|Night Caller from Outer Space|
|Directed by||John Gilling|
|Written by||Frank Crisp (novel)|
Jim O'Connolly (screenplay)
|Produced by||Ronald Liles|
|Edited by||Philip Barnikel|
|Music by||John Gregory (composed and directed by)|
Armitage Film Productions Ltd.
|Distributed by||Butcher's Film Service (UK)|
Night Caller from Outer Space, also known as simply The Night Caller or Blood Beast from Outer Space, is a British 1965 science fiction film directed by John Gilling. It is based on Frank Crisp's novel The Night Callers. A colourised version of the film was released in 2011. It is also known as Blood Beast from Outer Space and The Night Caller.
Scientist Dr Morley and his American associate Jack Costain (John Saxon) detect a meteorite heading to Earth. After determining where the meteorite has crashed, they and their aides investigate a meteorite in the British countryside, discovering that it is an alien device from Ganymede, a moon of Jupiter. The device is in the shape of a small sphere.
While working nights at the lab, secretary Ann Barlow (Patricia Haines) sees something moving in the lab. Dr Morley attempts to communicate with the creature, but he is killed. The creature escapes the lab. Costain begins to track the creature.
Shortly thereafter, teenage girls begin to go missing after answering an advertisement in 'Bikini Girl' magazine. It turns out the alien wants to use women from Earth for breeding purposes.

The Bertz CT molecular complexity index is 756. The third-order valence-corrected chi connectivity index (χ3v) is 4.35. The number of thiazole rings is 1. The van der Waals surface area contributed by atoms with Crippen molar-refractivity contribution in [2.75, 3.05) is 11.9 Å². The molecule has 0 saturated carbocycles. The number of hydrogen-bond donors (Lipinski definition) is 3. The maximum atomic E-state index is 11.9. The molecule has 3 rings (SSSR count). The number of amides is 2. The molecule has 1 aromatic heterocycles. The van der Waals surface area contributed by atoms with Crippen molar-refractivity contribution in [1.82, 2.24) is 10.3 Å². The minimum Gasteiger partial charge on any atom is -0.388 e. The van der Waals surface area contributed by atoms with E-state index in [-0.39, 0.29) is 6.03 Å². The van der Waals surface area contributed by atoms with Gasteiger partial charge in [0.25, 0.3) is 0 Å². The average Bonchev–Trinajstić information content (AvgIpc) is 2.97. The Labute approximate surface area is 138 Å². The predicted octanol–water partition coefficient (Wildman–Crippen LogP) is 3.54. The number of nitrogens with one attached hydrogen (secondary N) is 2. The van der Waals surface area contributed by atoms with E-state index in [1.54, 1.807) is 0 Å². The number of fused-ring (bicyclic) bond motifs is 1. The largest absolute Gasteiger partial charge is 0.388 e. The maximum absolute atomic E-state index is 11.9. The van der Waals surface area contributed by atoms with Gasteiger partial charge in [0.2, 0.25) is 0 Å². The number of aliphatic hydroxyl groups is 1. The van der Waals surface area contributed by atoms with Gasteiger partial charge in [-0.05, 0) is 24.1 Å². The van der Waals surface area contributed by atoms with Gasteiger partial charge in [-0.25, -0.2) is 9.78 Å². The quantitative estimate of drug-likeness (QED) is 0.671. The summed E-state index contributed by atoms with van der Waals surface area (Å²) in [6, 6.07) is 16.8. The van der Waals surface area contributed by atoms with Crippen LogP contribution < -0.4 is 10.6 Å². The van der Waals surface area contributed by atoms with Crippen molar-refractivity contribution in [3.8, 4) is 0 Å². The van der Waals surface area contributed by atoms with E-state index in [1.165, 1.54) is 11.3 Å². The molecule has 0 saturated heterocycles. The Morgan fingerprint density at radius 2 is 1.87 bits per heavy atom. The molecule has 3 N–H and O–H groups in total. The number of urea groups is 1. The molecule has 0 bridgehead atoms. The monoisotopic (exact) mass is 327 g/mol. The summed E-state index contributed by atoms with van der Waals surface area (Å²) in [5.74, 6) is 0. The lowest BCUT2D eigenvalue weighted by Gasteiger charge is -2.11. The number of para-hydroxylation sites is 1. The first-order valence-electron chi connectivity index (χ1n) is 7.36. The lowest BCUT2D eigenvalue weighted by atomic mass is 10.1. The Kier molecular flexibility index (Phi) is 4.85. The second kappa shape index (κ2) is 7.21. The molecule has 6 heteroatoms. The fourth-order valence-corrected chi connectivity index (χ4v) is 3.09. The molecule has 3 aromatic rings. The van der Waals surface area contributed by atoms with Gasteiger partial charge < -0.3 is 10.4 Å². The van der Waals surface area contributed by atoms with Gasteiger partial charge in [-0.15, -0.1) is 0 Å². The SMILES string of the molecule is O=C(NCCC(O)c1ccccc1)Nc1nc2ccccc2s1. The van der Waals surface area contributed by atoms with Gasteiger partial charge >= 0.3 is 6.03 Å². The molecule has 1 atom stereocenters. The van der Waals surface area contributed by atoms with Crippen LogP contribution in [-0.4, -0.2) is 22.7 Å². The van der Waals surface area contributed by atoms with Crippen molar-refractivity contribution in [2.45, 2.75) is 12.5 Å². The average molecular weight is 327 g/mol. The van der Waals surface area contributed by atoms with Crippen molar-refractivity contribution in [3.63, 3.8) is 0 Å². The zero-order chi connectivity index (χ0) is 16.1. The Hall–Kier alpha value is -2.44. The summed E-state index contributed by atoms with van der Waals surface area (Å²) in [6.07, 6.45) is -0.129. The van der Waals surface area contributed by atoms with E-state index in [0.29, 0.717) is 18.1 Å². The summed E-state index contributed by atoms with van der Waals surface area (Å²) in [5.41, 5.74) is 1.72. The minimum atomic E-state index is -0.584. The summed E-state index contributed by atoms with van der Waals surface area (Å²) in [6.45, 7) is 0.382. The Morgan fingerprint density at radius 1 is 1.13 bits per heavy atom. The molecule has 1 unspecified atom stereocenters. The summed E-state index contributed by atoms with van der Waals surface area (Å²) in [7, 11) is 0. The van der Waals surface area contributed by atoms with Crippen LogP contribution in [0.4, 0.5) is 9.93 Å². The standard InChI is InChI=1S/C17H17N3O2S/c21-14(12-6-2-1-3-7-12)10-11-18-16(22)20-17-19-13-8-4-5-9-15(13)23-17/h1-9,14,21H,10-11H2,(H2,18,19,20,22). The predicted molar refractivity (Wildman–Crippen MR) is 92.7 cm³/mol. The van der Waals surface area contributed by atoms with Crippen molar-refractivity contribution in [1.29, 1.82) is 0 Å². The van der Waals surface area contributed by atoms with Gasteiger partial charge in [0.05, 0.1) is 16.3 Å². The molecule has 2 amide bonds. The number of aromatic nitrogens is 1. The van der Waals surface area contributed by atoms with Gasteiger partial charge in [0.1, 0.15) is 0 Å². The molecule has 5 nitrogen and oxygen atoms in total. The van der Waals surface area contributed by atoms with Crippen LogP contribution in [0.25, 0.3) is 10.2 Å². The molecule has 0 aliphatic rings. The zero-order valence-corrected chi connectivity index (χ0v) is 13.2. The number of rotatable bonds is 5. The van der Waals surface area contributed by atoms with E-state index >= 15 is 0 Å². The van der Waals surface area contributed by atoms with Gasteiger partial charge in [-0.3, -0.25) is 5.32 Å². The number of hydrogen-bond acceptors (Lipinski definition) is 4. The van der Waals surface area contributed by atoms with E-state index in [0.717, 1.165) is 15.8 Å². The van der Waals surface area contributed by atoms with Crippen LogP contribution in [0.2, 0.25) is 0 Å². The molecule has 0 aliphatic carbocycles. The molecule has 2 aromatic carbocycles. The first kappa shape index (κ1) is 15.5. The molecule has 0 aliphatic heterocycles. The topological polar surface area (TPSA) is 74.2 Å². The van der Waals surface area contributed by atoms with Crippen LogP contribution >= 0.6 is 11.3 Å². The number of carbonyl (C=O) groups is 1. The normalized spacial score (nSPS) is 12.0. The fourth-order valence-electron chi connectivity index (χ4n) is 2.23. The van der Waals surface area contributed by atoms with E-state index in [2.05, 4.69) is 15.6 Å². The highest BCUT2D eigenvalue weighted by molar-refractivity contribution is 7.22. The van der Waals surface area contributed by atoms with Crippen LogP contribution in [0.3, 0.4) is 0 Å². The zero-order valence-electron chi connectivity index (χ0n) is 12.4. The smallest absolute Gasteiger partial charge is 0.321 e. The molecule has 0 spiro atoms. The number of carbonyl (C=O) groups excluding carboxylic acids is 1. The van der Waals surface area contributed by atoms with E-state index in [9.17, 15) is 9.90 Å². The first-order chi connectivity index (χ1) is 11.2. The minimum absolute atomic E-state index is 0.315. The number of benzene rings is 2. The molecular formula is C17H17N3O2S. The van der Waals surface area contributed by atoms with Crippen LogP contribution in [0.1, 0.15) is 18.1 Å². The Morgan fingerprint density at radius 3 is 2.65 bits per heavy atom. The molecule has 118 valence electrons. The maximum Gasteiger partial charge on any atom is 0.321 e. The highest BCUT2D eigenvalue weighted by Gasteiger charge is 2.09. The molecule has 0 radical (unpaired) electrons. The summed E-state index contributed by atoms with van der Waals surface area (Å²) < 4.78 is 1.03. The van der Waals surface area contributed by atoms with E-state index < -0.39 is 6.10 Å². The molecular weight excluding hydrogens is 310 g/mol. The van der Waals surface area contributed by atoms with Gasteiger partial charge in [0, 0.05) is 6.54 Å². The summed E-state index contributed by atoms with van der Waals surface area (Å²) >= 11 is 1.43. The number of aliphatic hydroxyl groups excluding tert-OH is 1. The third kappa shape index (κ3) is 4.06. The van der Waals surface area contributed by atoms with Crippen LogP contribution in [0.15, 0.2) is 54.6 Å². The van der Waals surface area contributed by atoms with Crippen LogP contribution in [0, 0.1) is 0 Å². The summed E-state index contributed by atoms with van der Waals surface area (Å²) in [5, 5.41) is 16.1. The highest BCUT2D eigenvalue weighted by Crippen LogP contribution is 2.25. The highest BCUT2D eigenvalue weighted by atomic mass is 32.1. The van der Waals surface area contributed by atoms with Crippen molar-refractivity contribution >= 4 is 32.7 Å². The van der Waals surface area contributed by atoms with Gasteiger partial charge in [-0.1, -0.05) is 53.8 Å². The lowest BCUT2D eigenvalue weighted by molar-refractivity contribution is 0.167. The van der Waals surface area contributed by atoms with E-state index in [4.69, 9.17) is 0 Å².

It was the first science fiction film from John Saxon. Directed by John Gilling. UK prints of the film feature Alan Haven's version of the hit instrumental "Image" as the theme played over the opening credits. Export prints feature a lounge number titled "The Night Caller" written by Albert Hague and sung by Mark Richardson.
In a contemporary review, "Byro." of Variety declared that "it is simply too well-made for its own commercial good" and that it was "far above average of its kind, but it eschews a standard action-adventure climax in favor of a "philosophical" one." "Byro." noted that audiences at a 42nd street screening showed their displeasure with the film "quite volubly".
Leonard Maltin called it a "well-done sci-fi thriller" and gave it two-and-a-half stars out of four.
Moira found the first of half of the movie to be well done, but that the film fails in the second half.
Creature Feature gave the movie 2 out of 5 stars, liking the direction.
TV Guide gave the movie 2 out of five stars, finding both the script and production values worthwhile.
Released on DVD in 22 December. 2011  As of August 2020, the movie is available to stream on YouTube